Canada’s best middle distance runner of the late 1940s and early 1950s who was often chosen for prestigious roles and duties, surprisingly Bill Parnell could have succeeded only as a runner.

Growing up in North Vancouver, Parnell tried high jump, basketball, soccer, and softball with limited success. He loved football and had the size for it, but North Van High couldn’t find a helmet big enough for him and at 170 lbs, he was 25 lbs over the junior football weight limit.

One day while Parnell was struggling yet again to clear the high jump bar and succeeding only in jarring it back to earth, his high school track coach suggested he try the half-mile because the school had no one in the event. All he had to do was meet the qualifying standard of two minutes 25 seconds. On a quarter-mile gravel circle he huffed and puffed with three seconds to spare. A half-miler Parnell would be.

Early on his training was limited to purposefully leaving for school late and sprinting the three quarters of a mile from home with his books in a pack. At lunch, he would run the distance back as well. His hidden talent finally began to show itself his Grade 11 year at the Vancouver & District Track Meet where he won both the half-mile and the mile in record times, while anchoring North Van’s relay team to victory.

At that time Parnell began training on weekends at Hastings Park with Bill Dale, who had been one of Canada’s best distance runners of the late 1930s. He confided in Dale that he would likely be forced to give up running as his family lacked the funds to send him to university and he was considering entering the merchant marine. Seeing young Parnell’s talent up close, Dale put in a good word for him with Washington State University track coach Jack Mooberry, who offered Parnell a full ride scholarship and he continued on to the NCAA.

Progressing rapidly at Washington State but still struggling with pacing himself, Mooberry came up with the solution that Parnell carry a stopwatch while he ran, a technique Parnell used for the rest of his running career. Parnell also trained regularly with American international runner and FBI agent Fred Wilt, who was stationed nearby.

At age 20 Parnell represented Canada at the 1948 Olympic Games in London, competing in the 800m and 1500m. In 1949, he raced to a third-place finish in the mile at the US Nationals, setting a Canadian record of 4:09.6. The AAU ranked him as the third-best 800m runner in the world and he was awarded the Norton H. Crowe Memorial Award as Canada’s outstanding amateur athlete. Two years later, he was named an All-American by the NCAA.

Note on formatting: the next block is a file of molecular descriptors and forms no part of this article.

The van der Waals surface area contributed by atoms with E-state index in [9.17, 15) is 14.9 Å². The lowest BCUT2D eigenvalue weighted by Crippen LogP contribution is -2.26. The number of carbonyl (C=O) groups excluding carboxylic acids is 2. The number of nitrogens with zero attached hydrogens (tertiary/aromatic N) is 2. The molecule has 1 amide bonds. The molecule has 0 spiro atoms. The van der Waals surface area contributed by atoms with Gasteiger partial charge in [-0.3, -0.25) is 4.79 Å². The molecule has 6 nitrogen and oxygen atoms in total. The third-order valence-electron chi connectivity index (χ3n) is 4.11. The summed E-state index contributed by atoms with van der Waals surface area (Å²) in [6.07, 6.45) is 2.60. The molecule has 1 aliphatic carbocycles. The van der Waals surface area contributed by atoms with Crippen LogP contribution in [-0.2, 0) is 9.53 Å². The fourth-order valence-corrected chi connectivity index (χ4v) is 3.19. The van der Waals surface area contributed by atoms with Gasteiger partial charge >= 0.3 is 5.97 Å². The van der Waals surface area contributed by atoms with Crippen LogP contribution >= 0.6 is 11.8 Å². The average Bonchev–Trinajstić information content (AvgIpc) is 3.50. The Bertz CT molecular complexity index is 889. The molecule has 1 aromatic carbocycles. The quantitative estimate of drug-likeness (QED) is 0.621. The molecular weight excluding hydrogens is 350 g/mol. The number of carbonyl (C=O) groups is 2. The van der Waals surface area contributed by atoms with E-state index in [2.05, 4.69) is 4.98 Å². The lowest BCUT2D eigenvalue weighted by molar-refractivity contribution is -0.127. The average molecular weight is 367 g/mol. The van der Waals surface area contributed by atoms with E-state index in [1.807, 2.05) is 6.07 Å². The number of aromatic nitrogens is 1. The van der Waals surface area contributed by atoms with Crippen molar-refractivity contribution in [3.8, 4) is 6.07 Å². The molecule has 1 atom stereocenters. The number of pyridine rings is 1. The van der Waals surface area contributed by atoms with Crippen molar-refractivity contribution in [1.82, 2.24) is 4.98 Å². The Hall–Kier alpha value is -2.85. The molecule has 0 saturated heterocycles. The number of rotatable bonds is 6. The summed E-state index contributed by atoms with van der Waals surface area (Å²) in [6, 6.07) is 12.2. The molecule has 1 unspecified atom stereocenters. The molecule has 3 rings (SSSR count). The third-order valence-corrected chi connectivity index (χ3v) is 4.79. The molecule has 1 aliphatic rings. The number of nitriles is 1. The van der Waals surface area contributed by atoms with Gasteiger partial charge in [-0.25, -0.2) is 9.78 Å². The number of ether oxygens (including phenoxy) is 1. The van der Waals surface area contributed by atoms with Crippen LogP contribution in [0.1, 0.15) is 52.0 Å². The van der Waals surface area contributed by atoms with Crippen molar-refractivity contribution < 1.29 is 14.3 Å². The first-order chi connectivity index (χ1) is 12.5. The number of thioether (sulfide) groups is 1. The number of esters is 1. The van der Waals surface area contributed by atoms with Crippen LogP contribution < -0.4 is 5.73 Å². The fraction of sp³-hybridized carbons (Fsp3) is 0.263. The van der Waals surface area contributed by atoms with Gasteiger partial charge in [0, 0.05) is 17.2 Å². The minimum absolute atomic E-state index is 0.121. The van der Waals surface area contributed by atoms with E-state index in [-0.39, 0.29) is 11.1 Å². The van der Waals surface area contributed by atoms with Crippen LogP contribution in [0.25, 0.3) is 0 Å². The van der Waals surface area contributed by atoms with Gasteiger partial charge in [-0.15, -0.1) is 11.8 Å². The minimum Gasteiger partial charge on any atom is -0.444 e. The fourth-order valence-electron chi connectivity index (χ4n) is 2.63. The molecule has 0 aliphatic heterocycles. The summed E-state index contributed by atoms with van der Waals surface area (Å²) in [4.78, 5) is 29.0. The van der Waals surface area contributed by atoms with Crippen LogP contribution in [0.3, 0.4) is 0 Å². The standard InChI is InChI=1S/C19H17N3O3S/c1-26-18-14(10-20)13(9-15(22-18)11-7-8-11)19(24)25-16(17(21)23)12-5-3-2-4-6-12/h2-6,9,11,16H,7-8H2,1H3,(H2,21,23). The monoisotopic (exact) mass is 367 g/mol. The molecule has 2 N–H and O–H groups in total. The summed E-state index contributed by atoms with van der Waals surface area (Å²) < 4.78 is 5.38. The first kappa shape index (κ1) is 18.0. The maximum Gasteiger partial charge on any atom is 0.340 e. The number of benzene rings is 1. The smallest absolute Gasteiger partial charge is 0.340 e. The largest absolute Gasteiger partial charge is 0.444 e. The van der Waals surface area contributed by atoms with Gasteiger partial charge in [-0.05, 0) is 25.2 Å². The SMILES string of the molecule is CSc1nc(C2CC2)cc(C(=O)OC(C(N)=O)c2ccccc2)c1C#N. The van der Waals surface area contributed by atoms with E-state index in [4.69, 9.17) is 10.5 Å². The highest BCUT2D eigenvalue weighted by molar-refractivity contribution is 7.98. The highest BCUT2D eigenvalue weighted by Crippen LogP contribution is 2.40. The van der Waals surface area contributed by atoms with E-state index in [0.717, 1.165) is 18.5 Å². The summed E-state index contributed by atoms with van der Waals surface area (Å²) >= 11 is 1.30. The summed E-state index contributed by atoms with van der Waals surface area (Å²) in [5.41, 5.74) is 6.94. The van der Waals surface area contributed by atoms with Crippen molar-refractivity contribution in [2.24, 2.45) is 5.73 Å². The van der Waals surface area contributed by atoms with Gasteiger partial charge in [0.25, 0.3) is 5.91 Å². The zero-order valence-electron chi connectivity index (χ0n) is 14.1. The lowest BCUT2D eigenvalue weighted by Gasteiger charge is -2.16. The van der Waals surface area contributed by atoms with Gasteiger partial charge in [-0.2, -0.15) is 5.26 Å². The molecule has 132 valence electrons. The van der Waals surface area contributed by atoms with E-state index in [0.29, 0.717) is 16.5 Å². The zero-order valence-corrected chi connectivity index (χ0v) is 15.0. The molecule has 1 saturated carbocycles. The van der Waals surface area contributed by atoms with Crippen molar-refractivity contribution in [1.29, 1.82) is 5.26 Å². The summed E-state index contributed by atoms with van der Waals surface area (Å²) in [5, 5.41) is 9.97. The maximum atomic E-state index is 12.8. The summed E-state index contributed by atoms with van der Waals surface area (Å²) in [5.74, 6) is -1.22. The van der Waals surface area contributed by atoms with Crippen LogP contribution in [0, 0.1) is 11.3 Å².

Before that though the highlight of his running career undoubtedly came at the 1950 British Empire Games in Auckland, New Zealand. While settling into the Athlete’s Village, Parnell had struck up a friendly verbal duel with Kiwi rival Morris ‘Mossy’ Marshall. One day Marshall found himself walking in front of Parnell on a pathway.

“Better get used to looking at my back, mate—‘cause you’ll be seein’ lots of it come the mile!” laughed Marshall.

“You’re wrong there, Mossy,” Parnell jested back, “I’m only too glad to watch your backside now because I won’t be seeing any of it when we hit the track.”

On race day at first it looked like Marshall would be proven correct. Running on Eden Park’s grass track in soggy conditions, Parnell waited until the final 200 yards to out-kick both home crowd favourite Marshall and the favoured English runner Len Eyre to win the mile race in a BEG record time of 4:11.

Over four seconds faster than his season best, the result was so unexpected organizers struggled to find a Canadian flag for the medal ceremony. Parnell’s BEG record would stand until Roger Bannister and John Landy duelled in the famed ‘Miracle Mile’ four years later in Vancouver. Earlier at the 1950 Games, Parnell also won a bronze medal in the 880 yards. Returning to Vancouver following his victory, he was honoured with a large civic reception complete with motorcade, flags and bunting, and a half-dozen tugboat escort tooting their horns for him as the City of North Vancouver declared the occasion, “Bill Parnell Day.”

The 1950 BEG was also life-changing for Parnell in an even more significant way as well. On the three-week voyage across the Pacific aboard the Aorangi to get to the Games, he’d grown close to a young swimmer from Victoria named Joan Morgan. They fell in love and two years later were married. Their marriage lasted over 55 years and produced four children.

At the 1952 Olympics, Canadian officials gave Parnell the honour of carrying the Canadian flag into the Olympiastadion in Helsinki during the Opening Ceremonies, a moment he often called the proudest of his athletic career.

When the 1954 British Empire & Commonwealth Games came to Vancouver, Parnell was chosen as the Canadian BEG team captain and read the athlete’s oath during the Opening Ceremonies at Empire Stadium. By then working as a teacher, he laughed afterward that all his worrying about the speech had been for nothing: “It was just like reading to one of my school classes.” He retired from international competition following the 1954 Games. He was later inducted into the Canadian Olympic Hall of Fame in 1977.

Following his running career, Parnell taught physical education and coached football, basketball and track and field at Delbrook High School from the day it opened in 1957 until the day it closed in 1977 due to a major fire. He resumed teaching at Handsworth High School and retired as a teacher in 1988, but continued coaching Handsworth athletes until the spring of 2008 at which time the North Shore Secondary Schools’ Athletic Association recognized him with a 50-year-coach award. The countless number of athletes and students whose development he assisted over that period is testament to his unswerving dedication to BC sport.

Written and researched by Jason Beck, Curator of the BC Sports Hall of Fame.